17th Century Derby
Around 200 soldiers that came from Lincolnshire on their way to Ireland set upon the townspeople who were going to their prayers on the Sabbath day. They were resisted by the bailiffs and burgesses.
Due to a sudden flood in Markeaton Brook, which ran alongside the gaol at that time, three prisoners who were trapped in their cell died.
Jacobean House on the Wardwick was built. It was later modified in 1855 to allow access to Becket Street.
On May 14 a large flood, “that in the memory of man the like was never seen”, hit Derby.
Four people perished in severe snow between Derby and Spondon.
King Charles passed through Derby on his way to raise his standard at Nottingham at the beginning of the English Civil War.
Sir John Gell’s Parliamentary Army entered Derby on October 31.
1659 – 1660 AD
The Shire Hall was constructed on St. Mary’s Gate in Derby where it remains today.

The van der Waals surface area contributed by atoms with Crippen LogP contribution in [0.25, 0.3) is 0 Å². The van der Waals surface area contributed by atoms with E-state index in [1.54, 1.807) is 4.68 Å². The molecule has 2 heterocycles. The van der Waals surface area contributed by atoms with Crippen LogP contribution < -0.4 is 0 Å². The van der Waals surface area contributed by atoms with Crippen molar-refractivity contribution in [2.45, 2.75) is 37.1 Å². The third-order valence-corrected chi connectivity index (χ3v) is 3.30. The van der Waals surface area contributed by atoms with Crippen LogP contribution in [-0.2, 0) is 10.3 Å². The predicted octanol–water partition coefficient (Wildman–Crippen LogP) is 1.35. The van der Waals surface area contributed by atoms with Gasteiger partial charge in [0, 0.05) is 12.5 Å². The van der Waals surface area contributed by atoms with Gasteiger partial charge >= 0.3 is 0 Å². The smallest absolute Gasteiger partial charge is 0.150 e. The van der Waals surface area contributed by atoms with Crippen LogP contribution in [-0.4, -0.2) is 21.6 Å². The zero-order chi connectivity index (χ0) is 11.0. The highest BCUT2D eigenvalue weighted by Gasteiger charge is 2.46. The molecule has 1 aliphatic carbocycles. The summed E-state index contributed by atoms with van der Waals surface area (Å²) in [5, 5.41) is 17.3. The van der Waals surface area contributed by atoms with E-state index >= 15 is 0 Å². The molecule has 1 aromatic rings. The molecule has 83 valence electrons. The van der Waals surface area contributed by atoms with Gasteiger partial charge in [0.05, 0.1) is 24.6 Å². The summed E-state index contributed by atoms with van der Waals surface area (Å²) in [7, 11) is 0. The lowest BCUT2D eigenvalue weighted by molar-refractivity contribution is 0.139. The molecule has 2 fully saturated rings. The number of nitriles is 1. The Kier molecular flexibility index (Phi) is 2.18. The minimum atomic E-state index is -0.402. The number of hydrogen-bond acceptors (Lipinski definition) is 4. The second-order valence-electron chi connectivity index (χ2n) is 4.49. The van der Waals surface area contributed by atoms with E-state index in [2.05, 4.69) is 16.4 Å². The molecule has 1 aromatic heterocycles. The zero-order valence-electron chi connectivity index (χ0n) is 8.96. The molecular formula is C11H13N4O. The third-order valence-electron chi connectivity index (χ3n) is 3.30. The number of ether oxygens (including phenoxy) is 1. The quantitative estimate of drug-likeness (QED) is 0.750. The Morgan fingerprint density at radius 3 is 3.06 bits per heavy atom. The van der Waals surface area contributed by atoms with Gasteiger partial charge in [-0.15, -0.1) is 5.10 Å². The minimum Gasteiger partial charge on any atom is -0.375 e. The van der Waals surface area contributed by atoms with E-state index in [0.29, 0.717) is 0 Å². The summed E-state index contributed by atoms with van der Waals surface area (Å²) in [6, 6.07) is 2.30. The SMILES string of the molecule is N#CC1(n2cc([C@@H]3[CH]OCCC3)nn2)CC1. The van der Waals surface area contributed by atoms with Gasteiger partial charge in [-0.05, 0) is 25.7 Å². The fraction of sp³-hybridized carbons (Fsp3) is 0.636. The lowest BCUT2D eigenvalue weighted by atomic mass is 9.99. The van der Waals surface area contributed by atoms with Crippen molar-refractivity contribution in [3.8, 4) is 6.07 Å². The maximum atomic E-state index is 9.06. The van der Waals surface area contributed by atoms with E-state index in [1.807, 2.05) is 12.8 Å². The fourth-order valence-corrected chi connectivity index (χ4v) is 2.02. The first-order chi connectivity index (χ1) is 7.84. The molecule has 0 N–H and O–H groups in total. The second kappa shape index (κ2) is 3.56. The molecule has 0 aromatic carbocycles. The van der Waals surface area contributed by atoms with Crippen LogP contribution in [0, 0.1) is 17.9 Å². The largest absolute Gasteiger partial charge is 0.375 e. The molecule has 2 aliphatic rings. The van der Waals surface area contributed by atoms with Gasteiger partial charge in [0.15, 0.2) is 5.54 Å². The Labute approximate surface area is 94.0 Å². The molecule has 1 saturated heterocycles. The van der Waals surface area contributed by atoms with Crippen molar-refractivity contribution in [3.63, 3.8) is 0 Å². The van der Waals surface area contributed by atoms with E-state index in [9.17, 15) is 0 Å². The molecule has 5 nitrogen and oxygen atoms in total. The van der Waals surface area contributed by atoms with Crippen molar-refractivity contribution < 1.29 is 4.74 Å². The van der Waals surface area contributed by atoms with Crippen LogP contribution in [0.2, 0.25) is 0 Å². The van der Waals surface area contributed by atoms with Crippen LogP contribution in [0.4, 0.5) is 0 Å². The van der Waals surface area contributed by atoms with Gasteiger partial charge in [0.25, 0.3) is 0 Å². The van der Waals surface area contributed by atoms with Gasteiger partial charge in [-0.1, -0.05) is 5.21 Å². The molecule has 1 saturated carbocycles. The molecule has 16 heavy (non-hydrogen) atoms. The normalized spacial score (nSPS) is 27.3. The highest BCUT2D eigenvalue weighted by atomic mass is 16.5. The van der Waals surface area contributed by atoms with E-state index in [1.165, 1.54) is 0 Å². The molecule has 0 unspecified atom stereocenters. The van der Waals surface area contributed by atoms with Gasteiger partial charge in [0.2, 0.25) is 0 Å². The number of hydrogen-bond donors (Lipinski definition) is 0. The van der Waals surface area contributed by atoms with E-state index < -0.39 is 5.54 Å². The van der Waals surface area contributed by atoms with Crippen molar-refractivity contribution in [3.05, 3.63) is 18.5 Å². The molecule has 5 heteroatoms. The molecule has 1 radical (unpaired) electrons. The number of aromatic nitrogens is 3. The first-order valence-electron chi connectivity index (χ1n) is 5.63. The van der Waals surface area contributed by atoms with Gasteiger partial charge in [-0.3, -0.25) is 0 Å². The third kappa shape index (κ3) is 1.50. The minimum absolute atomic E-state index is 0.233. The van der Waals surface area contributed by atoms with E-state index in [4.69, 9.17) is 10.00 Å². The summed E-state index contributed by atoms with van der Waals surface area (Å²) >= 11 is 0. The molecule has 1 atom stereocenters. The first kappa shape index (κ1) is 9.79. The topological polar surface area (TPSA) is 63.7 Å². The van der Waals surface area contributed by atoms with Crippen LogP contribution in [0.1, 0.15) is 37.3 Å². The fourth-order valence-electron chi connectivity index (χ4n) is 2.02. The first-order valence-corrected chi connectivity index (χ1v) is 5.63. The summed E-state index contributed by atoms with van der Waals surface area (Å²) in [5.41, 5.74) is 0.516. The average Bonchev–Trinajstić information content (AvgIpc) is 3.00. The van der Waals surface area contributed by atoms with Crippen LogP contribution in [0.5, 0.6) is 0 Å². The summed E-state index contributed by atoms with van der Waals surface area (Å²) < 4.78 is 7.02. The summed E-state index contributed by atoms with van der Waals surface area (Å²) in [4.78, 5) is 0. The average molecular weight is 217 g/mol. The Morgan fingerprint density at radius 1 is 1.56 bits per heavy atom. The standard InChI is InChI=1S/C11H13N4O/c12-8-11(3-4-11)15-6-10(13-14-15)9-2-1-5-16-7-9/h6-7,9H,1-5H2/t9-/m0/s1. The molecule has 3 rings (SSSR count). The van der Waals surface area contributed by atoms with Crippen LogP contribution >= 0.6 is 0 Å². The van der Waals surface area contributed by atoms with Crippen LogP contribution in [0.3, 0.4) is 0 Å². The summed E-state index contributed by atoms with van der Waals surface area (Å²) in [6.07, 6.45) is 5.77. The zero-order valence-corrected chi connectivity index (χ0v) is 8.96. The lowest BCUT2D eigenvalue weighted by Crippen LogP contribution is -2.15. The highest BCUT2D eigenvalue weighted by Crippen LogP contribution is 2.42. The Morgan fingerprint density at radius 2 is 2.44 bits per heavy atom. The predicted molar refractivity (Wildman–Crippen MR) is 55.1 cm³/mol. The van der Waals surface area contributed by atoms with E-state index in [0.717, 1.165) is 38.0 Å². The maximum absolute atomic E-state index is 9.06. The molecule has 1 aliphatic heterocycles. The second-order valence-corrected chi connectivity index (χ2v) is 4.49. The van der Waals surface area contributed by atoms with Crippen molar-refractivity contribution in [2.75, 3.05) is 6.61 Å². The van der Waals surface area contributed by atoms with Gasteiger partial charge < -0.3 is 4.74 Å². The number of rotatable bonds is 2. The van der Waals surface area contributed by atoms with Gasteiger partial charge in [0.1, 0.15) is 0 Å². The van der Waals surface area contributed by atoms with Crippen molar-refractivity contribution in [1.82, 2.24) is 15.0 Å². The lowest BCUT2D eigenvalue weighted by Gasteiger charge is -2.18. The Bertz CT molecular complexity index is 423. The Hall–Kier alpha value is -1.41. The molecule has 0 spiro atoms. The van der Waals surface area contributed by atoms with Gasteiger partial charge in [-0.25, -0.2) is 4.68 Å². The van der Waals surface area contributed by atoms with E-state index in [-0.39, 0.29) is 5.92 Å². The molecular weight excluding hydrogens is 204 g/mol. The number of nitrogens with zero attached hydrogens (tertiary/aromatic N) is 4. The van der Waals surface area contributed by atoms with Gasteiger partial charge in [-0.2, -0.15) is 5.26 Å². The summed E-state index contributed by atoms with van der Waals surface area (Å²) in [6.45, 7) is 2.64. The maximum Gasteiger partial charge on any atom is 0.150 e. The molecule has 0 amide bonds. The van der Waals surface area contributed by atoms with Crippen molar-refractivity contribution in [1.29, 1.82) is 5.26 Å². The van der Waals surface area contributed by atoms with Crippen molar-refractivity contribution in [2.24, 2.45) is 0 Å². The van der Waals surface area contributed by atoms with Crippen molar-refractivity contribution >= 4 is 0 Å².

The River Derwent was so dry that people could walk on the river bed.
By this time Derby had 615 households and 1,479 taxable hearths, (the Hearth Tax levied a tax based on the number of hearths in a household).
A hurricane hit Derby that, “blew up trees by the roots, a pillar or pinnacle off St. Werburgh’s steeple, and untiled the town’s hall and many houses in the market-place and Full-street” .
The plague reached Derby during the Great Plague of 1665. Certain place names in Derby can trace their history back to this period with Blagreaves Lane previously being Black Graves Lane and Dead Man’s Lane needing no additional explanation.
A flood on Markeaton Brook hit the town and broke three of the towns ten bridges.
The last surviving coaching inn in Derby – The Old Bell Hotel – was built. Its timber façade was added in 1929.
A severe frost began in September of this year and lasted until the 5th of February of the following year.
George Sorocold proposed a scheme that would enable water to be pumped around the town centre. This system remained in operation until 1841 and was the first town centre water supply system in the British Isles.
The George Inn, now Jorrocks, was built on Iron Gate.
Osmaston Hall was built for Robert Wilmot. It was demolished in 1938 and is now the site of an industrial estate.
Jacobean House – (see 1611 AD)
The Old Bell Hotel – (see 1680 AD)